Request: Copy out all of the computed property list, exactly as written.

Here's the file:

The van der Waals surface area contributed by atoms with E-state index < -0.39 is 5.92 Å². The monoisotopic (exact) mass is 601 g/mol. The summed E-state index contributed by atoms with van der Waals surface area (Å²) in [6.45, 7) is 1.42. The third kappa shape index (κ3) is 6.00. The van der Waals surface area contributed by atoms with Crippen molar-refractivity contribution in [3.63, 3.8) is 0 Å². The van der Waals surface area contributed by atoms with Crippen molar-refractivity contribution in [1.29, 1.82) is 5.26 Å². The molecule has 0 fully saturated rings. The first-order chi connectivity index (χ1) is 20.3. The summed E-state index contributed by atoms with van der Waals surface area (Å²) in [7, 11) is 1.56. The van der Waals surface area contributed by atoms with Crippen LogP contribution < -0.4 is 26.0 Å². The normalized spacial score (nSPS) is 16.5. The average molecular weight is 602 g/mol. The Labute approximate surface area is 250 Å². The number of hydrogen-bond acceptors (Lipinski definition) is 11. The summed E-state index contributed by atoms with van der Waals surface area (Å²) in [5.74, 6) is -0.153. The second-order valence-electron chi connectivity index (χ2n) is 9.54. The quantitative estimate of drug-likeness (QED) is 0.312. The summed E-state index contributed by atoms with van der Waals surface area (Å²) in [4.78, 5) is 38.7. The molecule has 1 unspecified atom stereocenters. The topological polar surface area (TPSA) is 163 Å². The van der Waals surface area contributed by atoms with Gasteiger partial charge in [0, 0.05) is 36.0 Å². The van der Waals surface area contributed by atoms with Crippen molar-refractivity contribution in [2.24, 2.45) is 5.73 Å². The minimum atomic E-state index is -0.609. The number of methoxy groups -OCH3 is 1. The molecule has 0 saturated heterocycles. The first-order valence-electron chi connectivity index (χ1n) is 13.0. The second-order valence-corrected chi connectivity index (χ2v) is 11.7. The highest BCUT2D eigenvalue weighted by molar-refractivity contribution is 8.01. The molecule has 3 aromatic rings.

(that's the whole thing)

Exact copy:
The van der Waals surface area contributed by atoms with E-state index < -0.39 is 5.92 Å². The monoisotopic (exact) mass is 601 g/mol. The summed E-state index contributed by atoms with van der Waals surface area (Å²) in [6.45, 7) is 1.42. The third kappa shape index (κ3) is 6.00. The van der Waals surface area contributed by atoms with Crippen molar-refractivity contribution in [3.63, 3.8) is 0 Å². The van der Waals surface area contributed by atoms with Crippen molar-refractivity contribution in [1.29, 1.82) is 5.26 Å². The molecule has 0 fully saturated rings. The first-order chi connectivity index (χ1) is 20.3. The summed E-state index contributed by atoms with van der Waals surface area (Å²) in [7, 11) is 1.56. The van der Waals surface area contributed by atoms with Crippen LogP contribution < -0.4 is 26.0 Å². The normalized spacial score (nSPS) is 16.5. The average molecular weight is 602 g/mol. The Labute approximate surface area is 250 Å². The number of hydrogen-bond acceptors (Lipinski definition) is 11. The summed E-state index contributed by atoms with van der Waals surface area (Å²) in [5.74, 6) is -0.153. The second-order valence-electron chi connectivity index (χ2n) is 9.54. The quantitative estimate of drug-likeness (QED) is 0.312. The summed E-state index contributed by atoms with van der Waals surface area (Å²) in [4.78, 5) is 38.7. The molecule has 1 unspecified atom stereocenters. The topological polar surface area (TPSA) is 163 Å². The van der Waals surface area contributed by atoms with Gasteiger partial charge in [0, 0.05) is 36.0 Å². The van der Waals surface area contributed by atoms with Crippen molar-refractivity contribution in [2.24, 2.45) is 5.73 Å². The minimum atomic E-state index is -0.609. The number of methoxy groups -OCH3 is 1. The molecule has 0 saturated heterocycles. The first-order valence-electron chi connectivity index (χ1n) is 13.0. The second-order valence-corrected chi connectivity index (χ2v) is 11.7. The highest BCUT2D eigenvalue weighted by molar-refractivity contribution is 8.01. The molecule has 3 aromatic rings.